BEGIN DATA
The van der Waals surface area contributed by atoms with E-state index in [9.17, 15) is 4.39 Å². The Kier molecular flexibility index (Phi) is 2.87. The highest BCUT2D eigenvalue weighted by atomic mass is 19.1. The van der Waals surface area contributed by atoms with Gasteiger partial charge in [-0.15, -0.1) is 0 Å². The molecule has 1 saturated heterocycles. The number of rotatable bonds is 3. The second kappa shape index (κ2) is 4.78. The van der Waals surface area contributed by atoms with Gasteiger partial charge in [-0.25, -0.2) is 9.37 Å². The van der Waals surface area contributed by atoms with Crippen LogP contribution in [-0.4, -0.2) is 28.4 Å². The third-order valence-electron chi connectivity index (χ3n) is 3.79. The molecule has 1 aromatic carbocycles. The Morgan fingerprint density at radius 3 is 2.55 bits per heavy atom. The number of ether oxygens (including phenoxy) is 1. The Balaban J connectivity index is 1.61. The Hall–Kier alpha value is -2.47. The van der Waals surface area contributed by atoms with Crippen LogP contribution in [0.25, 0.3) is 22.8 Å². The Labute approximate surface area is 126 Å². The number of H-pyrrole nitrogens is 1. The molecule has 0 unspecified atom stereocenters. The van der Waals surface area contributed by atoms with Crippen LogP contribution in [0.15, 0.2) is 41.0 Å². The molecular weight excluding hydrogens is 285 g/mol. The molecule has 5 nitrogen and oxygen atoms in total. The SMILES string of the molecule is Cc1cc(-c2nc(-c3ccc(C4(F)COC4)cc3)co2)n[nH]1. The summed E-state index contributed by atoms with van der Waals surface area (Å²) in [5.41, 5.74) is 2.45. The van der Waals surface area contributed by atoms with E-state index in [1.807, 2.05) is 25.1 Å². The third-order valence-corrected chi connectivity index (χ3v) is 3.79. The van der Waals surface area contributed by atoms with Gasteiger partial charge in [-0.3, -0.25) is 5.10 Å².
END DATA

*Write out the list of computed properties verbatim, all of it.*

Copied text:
The van der Waals surface area contributed by atoms with E-state index in [9.17, 15) is 4.39 Å². The Kier molecular flexibility index (Phi) is 2.87. The highest BCUT2D eigenvalue weighted by atomic mass is 19.1. The van der Waals surface area contributed by atoms with Gasteiger partial charge in [-0.15, -0.1) is 0 Å². The molecule has 1 saturated heterocycles. The number of rotatable bonds is 3. The second kappa shape index (κ2) is 4.78. The van der Waals surface area contributed by atoms with Gasteiger partial charge in [-0.25, -0.2) is 9.37 Å². The van der Waals surface area contributed by atoms with Crippen LogP contribution in [-0.4, -0.2) is 28.4 Å². The third-order valence-electron chi connectivity index (χ3n) is 3.79. The molecule has 1 aromatic carbocycles. The Morgan fingerprint density at radius 3 is 2.55 bits per heavy atom. The number of ether oxygens (including phenoxy) is 1. The Balaban J connectivity index is 1.61. The Hall–Kier alpha value is -2.47. The van der Waals surface area contributed by atoms with Crippen LogP contribution in [0.25, 0.3) is 22.8 Å². The Labute approximate surface area is 126 Å². The number of H-pyrrole nitrogens is 1. The molecule has 0 unspecified atom stereocenters. The van der Waals surface area contributed by atoms with Crippen LogP contribution in [0.15, 0.2) is 41.0 Å². The molecular weight excluding hydrogens is 285 g/mol. The molecule has 5 nitrogen and oxygen atoms in total. The SMILES string of the molecule is Cc1cc(-c2nc(-c3ccc(C4(F)COC4)cc3)co2)n[nH]1. The summed E-state index contributed by atoms with van der Waals surface area (Å²) in [5.41, 5.74) is 2.45. The van der Waals surface area contributed by atoms with E-state index in [1.807, 2.05) is 25.1 Å². The third-order valence-corrected chi connectivity index (χ3v) is 3.79. The van der Waals surface area contributed by atoms with Gasteiger partial charge in [-0.3, -0.25) is 5.10 Å².